Author Topic: Voter ID: An Alternative View  (Read 231 times)

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Offline EC

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Voter ID: An Alternative View
« on: January 19, 2014, 03:22:53 PM »
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By EC.

Tonight I had a knock on the door. A council officer, in the cold and rain, here to collect the voter registration for the house. It is done every two years without fail, and if you buy or lease a property in the interim time, filling out one is part of the paperwork you must complete.

No one asks you your party affiliation. Sometimes, though rarely, you will be asked for proof of identity. It's a spot check system, and whatever bit of junk mail is still on the doormat is sufficient. No one cares. The name and primary nationality of any residents over 18 are all that is required. There is an optional tick box to prevent your name going on the public rolls (the ones sold to marketers). That is it. A single piece of paper that your fill in and sign in front of the grossly underpaid council worker.

But it's import is huge. As a UK citizen, I get the right to vote in local, national and euro elections, as well as any referendums (In theory, there has only been one in my lifetime and I were too young to vote). I get a white card through the letter box, roughly 3 weeks before the election.
My wife has never bothered to do the relevant paperwork to make her a UK citizen, despite us being married and her having lived here for 40 years. Long enough to establish residency. She gets a yellow card. She is allowed to vote in local elections and for Euro MP's. That is it.

On voting day, you take your card to your designated polling place - no you do not have a choice - and are given your voting slip. Pencil and paper only, there are no electronic machines here. Your card gets stamped and a line is drawn through your name on the electoral register. You voted. Well done, you have contributed to democracy!

How hard is that system? It is not perfect, by any means, but it is cheap, simple and stops fraud. Want to use a postal vote? Sure, go for it. Just make sure you use it or you hand it in unused before you vote in person. You requesting a postal vote is noted on the register and you will not be permitted to vote without proof you did not use the postal vote. Want to get cute and vote more than once? Your name and address is on the card and you have no choice at all about your polling station. People will notice if you pop in a couple of times - we have election monitors to check for exactly that. I have been asked questions by an election monitor before now, because I voted early in the morning, my wife voted late in the evening and I had walked down with her.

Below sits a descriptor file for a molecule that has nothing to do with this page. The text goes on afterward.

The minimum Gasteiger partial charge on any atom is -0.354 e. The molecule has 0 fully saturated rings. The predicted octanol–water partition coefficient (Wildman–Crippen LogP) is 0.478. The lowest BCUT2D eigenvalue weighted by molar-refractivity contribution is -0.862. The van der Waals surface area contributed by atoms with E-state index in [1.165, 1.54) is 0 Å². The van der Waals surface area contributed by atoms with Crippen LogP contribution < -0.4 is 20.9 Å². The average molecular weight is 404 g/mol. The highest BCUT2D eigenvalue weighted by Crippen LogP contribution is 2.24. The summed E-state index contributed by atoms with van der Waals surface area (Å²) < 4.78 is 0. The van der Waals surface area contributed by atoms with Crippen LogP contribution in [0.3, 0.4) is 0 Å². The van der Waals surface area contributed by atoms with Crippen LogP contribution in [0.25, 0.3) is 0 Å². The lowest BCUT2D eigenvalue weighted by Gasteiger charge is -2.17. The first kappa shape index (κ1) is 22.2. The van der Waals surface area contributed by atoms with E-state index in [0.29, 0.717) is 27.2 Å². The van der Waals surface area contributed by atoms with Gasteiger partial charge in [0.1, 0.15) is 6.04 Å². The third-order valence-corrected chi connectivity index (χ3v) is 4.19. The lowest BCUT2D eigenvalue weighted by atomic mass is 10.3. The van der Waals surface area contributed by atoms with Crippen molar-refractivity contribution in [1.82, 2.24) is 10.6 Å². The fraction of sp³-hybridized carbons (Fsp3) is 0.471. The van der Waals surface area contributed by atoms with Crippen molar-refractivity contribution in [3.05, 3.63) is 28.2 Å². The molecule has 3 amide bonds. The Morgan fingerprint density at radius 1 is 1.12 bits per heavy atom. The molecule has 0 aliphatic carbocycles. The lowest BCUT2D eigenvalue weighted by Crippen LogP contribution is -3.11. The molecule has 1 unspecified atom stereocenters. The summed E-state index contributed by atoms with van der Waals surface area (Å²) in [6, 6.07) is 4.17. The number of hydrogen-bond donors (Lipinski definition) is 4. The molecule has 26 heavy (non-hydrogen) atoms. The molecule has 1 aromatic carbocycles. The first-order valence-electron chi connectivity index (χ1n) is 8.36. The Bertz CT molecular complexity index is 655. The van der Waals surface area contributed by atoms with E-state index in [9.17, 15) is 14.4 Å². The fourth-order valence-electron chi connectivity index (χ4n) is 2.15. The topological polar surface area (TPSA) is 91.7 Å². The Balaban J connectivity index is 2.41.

Votes are taken to a central location to be counted. Any random Tom Dick or Harry can watch the counting process. Don't forget - it's all on paper. You can see the size of the piles, and the piles are spot checked by representatives of all three major parties.

Who needs voter ID? A designated polling station, a card that gets stamped and a small amount of record keeping. Not exactly much to keep the vote clean. So - what's the fuss?
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Offline rangerrebew

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Re: Voter ID: An Alternative View
« Reply #1 on: January 19, 2014, 04:41:36 PM »
The politics in America is now so corrupt and the real work done behind close doors, your sort of vote counting would never work.  I find it interesting how the Prime Minister has to face the members of Parliament in the open and answer there questions on TV.  I can't even begin to imagine Obama doing that.  Plus, I think the British are innately more honest than Americans now are which makes a huge difference.
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George Washington

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Offline Chieftain

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Re: Voter ID: An Alternative View
« Reply #2 on: January 19, 2014, 05:13:44 PM »
The difference EC is that our election system is crafted to serve the two major Political Parties, and they run the show.  Of course that show requires vast amounts of money to put on, and collecting that money is the primary occupation of all the members of both parties.

Our Constitution was originally designed to avoid this very thing, but over the last century, so-called "Progressives", whose name means they wish to progress past our Constitution, has used incrementalism, steady pressure and surgically precise use of the ever-present uninformed voter to methodically disassemble the pieces of the US Constitution they did not like, and prevented them from turning the US into a socialist utopia.  The individual States used to be deeply involved in the Federal government, which was originally formed to serve the common interests of the several states, as well as protect the people.  By passing and implementing the 17th Amendment to the US Constitution 100 years ago, the states were dealt out of the checks and balances, and that power turned over to the two political parties instead.

Our voting system is exactly the way the two political parties here have crafted it, warts and all.  Both parties are responsible for this mess and there really is no practical way of doing practically anything any more...


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